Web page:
Makers Of `Jesuit Tea' Look Abroad...But Some May Opt For Other Crops

Long before mate became a dietary staple of Argentine gauchos and a popular drink in several Southern Cone countries, it was cultivated by Jesuit missionaries and their Indian faithful and exported to Europe as "Jesuit tea." The venture was interrupted when the religious order was expelled by the king of Spain from the continent in 1767. Now, after a 200-year hiatus, Argentina's mate producers are again looking to market the bitter herb infusion abroad.

They've got little choice. Since the mate industry, concentrated in the provinces of Misiones and Corrientes, was deregulated in 1991, production has jumped 85%, to an estimated 300,000 metric tons this year. And as prices continue to drop, falling nearly 50% as a result of the glut, profits have been reduced to a trickle. The only way to survive is to cut costs and boost volume. Family-run yerbal (or "herb producer") La Cachuera, which produces the Amanda brand, has invested $10 million in recent years, partly on new planting techniques and fertilizers that have doubled yields to 15,000 kilograms per hectare. "We've advanced more in the last five years than in the previous 50," says Miguel Angel Sniechowski, a third-generation manager of La Cachuera, located in the town of Apostoles.

Producers also have led a successful drive to boost mate in Argentina, especially among young people. Since the 1980s, consumption of mate--which is traditionally drunk by placing dried leaves in a gourd filled with warm water and sipping through a filtered straw--has increased by 65%, to 7 kilograms per capita, more than four times Argentina's coffee intake. To compete against some 70 new mate labels, Establecimientos Las Marias, Argentina's largest producer, introduced the country's first mate vending machines and set up a network of hot water tanks for brewing mate at gas stations nationwide.

But Argentines can only drink so much mate. In a bid to expand abroad, La Cachuera has spent $1 million over the past two years on a distribution center in Brazil and a plant in Uruguay. Next year, Las Marias is building a plant in Syria, where mate drinking caught on after Syrians living in Argentina moved home to retire. Inroads are also being made into Asia, where mate is purported to increase sexual potency.

All told, exports have tripled since 1990, to $30 million, but that's still a fraction of the $450 million industry. The big challenge lies ahead: launching mate in the U.S. La Cachuera bought three new packaging machines to sell the product in sealed tea bags and is working on an instant mate.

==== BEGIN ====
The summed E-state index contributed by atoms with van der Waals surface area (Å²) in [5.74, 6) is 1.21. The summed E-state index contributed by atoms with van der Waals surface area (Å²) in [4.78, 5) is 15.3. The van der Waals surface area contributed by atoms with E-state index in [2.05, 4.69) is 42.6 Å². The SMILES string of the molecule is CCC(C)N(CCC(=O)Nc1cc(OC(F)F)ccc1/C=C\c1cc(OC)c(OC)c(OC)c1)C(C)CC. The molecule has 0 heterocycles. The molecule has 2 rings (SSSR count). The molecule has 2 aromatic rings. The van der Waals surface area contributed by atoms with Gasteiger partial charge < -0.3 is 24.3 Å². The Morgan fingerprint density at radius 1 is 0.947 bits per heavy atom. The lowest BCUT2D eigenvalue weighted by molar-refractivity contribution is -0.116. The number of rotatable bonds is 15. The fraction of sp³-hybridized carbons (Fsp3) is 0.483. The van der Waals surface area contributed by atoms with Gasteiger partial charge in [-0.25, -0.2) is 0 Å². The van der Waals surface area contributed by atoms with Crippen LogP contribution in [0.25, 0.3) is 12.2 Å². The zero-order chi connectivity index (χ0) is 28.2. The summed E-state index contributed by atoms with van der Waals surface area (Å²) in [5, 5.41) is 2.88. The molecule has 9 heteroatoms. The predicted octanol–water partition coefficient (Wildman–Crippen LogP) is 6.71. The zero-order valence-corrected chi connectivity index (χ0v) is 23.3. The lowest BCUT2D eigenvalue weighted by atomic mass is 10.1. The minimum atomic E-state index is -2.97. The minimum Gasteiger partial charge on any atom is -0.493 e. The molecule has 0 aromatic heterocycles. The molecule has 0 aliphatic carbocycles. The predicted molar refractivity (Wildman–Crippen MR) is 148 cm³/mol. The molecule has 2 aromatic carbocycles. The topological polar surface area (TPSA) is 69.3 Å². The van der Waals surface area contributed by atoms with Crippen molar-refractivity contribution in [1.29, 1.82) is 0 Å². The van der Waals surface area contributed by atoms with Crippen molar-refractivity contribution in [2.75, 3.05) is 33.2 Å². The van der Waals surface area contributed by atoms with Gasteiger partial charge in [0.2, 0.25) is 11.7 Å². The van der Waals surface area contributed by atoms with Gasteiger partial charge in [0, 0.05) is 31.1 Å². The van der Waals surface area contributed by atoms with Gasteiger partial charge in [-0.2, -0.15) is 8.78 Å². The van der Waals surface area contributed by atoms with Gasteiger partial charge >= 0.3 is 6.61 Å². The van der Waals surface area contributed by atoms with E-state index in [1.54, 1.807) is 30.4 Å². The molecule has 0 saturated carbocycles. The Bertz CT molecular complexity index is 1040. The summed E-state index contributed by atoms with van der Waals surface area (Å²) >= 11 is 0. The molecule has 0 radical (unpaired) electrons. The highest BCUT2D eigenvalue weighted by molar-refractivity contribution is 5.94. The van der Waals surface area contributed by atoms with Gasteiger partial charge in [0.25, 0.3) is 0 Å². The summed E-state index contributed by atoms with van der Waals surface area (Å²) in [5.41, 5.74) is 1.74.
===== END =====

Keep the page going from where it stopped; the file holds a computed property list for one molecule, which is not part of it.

The herb is already on the menu at some U.S. tea houses, where it is marketed as a natural energizer to replace coffee. Besides being an antioxidant and mild diuretic, mate contains mateine, the equivalent of caffeine, but with fewer side effects, according to several studies. "Sales to the U.S. are booming. They should hit 130,000 kilograms this year, up from 50,000 in '97," says Paul Navajas, director of international trade for Las Marias. Look out, espresso.

MAKERS OF `JESUIT TEA' LOOK ABROAD...BUT SOME MAY OPT FOR OTHER CROPS (int'l edition)

But the medicinal mixture known as the "splendid herb" by the Guarani Indians of Paraguay and southern Brazil has left many ailing economically. The drastic drop in prices has made cultivating mate no longer viable for some 15,000 farmers in Misiones province with 10 hectares of land or less. "Before, you could live decently with 10 hectares," says farmer Hector Silva, 42, who lives in San Jose. "Now you can have 200 hectares, and it's still not enough." And it's only going to get worse. According to a recent study funded by the Misiones government, the province is facing a 15% surplus in production by 2007 that neither an increase in consumption nor export growth is likely to cover.

The province has 100,000 hectares of unproductive mate plantations that could be converted to more profitable crops. Plantation pine trees grow faster in the red, iron-rich soil than anywhere else in the world, while the tropical climate is ideal for horticulture. But where will subsistence farmers get the financing? "Efforts are being made, but they're just not enough," says Osvaldo Sforza, Misiones' agriculture minister. So mate producers big and small are looking at a ripe opportunity. The question is whether they can pluck it.